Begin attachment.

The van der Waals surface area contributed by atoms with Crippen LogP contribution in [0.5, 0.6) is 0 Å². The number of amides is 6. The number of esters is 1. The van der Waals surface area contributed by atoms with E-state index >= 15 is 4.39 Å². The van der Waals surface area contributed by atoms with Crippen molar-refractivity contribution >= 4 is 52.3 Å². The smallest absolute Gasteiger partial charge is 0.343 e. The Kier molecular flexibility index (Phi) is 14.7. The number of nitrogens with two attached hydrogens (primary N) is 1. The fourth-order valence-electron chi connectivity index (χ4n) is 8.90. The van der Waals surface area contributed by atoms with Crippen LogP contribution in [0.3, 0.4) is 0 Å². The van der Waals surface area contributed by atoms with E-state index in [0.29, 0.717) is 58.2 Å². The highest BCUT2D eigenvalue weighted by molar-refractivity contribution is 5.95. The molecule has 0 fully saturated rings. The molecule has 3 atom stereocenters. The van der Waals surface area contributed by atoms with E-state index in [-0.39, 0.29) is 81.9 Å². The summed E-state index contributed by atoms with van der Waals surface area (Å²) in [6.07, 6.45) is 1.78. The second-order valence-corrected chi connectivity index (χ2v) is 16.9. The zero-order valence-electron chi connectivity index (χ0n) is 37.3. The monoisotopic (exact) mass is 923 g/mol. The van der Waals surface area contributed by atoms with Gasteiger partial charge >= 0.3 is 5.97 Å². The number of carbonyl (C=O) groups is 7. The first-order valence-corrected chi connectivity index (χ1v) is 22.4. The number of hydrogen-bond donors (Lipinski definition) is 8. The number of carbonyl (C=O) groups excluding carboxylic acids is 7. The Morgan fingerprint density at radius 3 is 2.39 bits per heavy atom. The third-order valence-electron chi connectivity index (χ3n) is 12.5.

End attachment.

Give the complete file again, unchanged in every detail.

The van der Waals surface area contributed by atoms with Crippen LogP contribution in [0.5, 0.6) is 0 Å². The number of amides is 6. The number of esters is 1. The van der Waals surface area contributed by atoms with E-state index >= 15 is 4.39 Å². The van der Waals surface area contributed by atoms with Crippen molar-refractivity contribution >= 4 is 52.3 Å². The smallest absolute Gasteiger partial charge is 0.343 e. The Kier molecular flexibility index (Phi) is 14.7. The number of nitrogens with two attached hydrogens (primary N) is 1. The fourth-order valence-electron chi connectivity index (χ4n) is 8.90. The van der Waals surface area contributed by atoms with Crippen LogP contribution in [0.3, 0.4) is 0 Å². The van der Waals surface area contributed by atoms with E-state index in [0.29, 0.717) is 58.2 Å². The highest BCUT2D eigenvalue weighted by molar-refractivity contribution is 5.95. The molecule has 0 fully saturated rings. The molecule has 3 atom stereocenters. The van der Waals surface area contributed by atoms with E-state index in [-0.39, 0.29) is 81.9 Å². The summed E-state index contributed by atoms with van der Waals surface area (Å²) in [6.07, 6.45) is 1.78. The second-order valence-corrected chi connectivity index (χ2v) is 16.9. The zero-order valence-electron chi connectivity index (χ0n) is 37.3. The monoisotopic (exact) mass is 923 g/mol. The van der Waals surface area contributed by atoms with Gasteiger partial charge >= 0.3 is 5.97 Å². The number of carbonyl (C=O) groups is 7. The first-order valence-corrected chi connectivity index (χ1v) is 22.4. The number of hydrogen-bond donors (Lipinski definition) is 8. The number of carbonyl (C=O) groups excluding carboxylic acids is 7. The Morgan fingerprint density at radius 3 is 2.39 bits per heavy atom. The third-order valence-electron chi connectivity index (χ3n) is 12.5.